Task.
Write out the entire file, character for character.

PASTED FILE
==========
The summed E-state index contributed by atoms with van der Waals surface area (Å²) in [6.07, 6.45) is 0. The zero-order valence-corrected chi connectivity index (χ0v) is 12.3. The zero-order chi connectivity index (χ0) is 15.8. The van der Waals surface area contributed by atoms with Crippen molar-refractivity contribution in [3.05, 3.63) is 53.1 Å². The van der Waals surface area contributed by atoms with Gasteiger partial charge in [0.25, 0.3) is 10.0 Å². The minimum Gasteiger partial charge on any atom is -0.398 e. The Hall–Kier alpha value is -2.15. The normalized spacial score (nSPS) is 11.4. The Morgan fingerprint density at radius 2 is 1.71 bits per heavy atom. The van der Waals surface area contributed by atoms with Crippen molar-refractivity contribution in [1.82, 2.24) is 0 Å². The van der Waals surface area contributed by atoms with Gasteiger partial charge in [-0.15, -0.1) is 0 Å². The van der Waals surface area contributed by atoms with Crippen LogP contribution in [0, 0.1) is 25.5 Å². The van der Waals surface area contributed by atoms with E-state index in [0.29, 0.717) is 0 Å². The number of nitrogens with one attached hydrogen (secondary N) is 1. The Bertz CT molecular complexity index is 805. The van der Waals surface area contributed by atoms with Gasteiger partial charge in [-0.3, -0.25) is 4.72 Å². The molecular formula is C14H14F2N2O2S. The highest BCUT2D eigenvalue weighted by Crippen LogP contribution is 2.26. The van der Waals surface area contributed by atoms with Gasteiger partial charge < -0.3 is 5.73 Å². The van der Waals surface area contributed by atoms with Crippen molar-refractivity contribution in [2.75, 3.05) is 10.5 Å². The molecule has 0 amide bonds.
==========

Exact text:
The summed E-state index contributed by atoms with van der Waals surface area (Å²) in [6.07, 6.45) is 0. The zero-order valence-corrected chi connectivity index (χ0v) is 12.3. The zero-order chi connectivity index (χ0) is 15.8. The van der Waals surface area contributed by atoms with Crippen molar-refractivity contribution in [3.05, 3.63) is 53.1 Å². The van der Waals surface area contributed by atoms with Gasteiger partial charge in [0.25, 0.3) is 10.0 Å². The minimum Gasteiger partial charge on any atom is -0.398 e. The Hall–Kier alpha value is -2.15. The normalized spacial score (nSPS) is 11.4. The Morgan fingerprint density at radius 2 is 1.71 bits per heavy atom. The van der Waals surface area contributed by atoms with Crippen molar-refractivity contribution in [1.82, 2.24) is 0 Å². The van der Waals surface area contributed by atoms with Gasteiger partial charge in [-0.15, -0.1) is 0 Å². The van der Waals surface area contributed by atoms with Crippen LogP contribution in [0, 0.1) is 25.5 Å². The van der Waals surface area contributed by atoms with E-state index in [0.29, 0.717) is 0 Å². The number of nitrogens with one attached hydrogen (secondary N) is 1. The Bertz CT molecular complexity index is 805. The van der Waals surface area contributed by atoms with Gasteiger partial charge in [-0.3, -0.25) is 4.72 Å². The molecular formula is C14H14F2N2O2S. The highest BCUT2D eigenvalue weighted by Crippen LogP contribution is 2.26. The van der Waals surface area contributed by atoms with Gasteiger partial charge < -0.3 is 5.73 Å². The van der Waals surface area contributed by atoms with Crippen molar-refractivity contribution in [2.75, 3.05) is 10.5 Å². The molecule has 0 amide bonds.